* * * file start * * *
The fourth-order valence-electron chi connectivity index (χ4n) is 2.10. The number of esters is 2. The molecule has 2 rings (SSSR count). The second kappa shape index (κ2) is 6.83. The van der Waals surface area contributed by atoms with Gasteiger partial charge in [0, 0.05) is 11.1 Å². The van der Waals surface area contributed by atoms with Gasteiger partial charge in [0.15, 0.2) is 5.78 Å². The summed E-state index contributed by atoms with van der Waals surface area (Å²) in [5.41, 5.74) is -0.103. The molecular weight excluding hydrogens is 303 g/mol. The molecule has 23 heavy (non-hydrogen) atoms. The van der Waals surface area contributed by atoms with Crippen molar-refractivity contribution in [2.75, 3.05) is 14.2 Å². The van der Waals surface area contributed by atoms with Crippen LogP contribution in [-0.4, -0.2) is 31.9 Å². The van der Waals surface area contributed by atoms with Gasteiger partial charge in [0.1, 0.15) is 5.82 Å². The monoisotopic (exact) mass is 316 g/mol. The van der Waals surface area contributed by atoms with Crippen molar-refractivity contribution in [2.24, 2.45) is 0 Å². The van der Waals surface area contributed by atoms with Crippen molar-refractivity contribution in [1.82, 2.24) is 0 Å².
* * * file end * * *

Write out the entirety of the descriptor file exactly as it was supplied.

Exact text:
The fourth-order valence-electron chi connectivity index (χ4n) is 2.10. The number of esters is 2. The molecule has 2 rings (SSSR count). The second kappa shape index (κ2) is 6.83. The van der Waals surface area contributed by atoms with Gasteiger partial charge in [0, 0.05) is 11.1 Å². The van der Waals surface area contributed by atoms with Gasteiger partial charge in [0.15, 0.2) is 5.78 Å². The summed E-state index contributed by atoms with van der Waals surface area (Å²) in [5.41, 5.74) is -0.103. The molecular weight excluding hydrogens is 303 g/mol. The molecule has 23 heavy (non-hydrogen) atoms. The van der Waals surface area contributed by atoms with Crippen molar-refractivity contribution in [2.75, 3.05) is 14.2 Å². The van der Waals surface area contributed by atoms with Crippen LogP contribution in [-0.4, -0.2) is 31.9 Å². The van der Waals surface area contributed by atoms with Gasteiger partial charge in [0.1, 0.15) is 5.82 Å². The monoisotopic (exact) mass is 316 g/mol. The van der Waals surface area contributed by atoms with Crippen molar-refractivity contribution in [2.24, 2.45) is 0 Å². The van der Waals surface area contributed by atoms with Crippen molar-refractivity contribution in [1.82, 2.24) is 0 Å².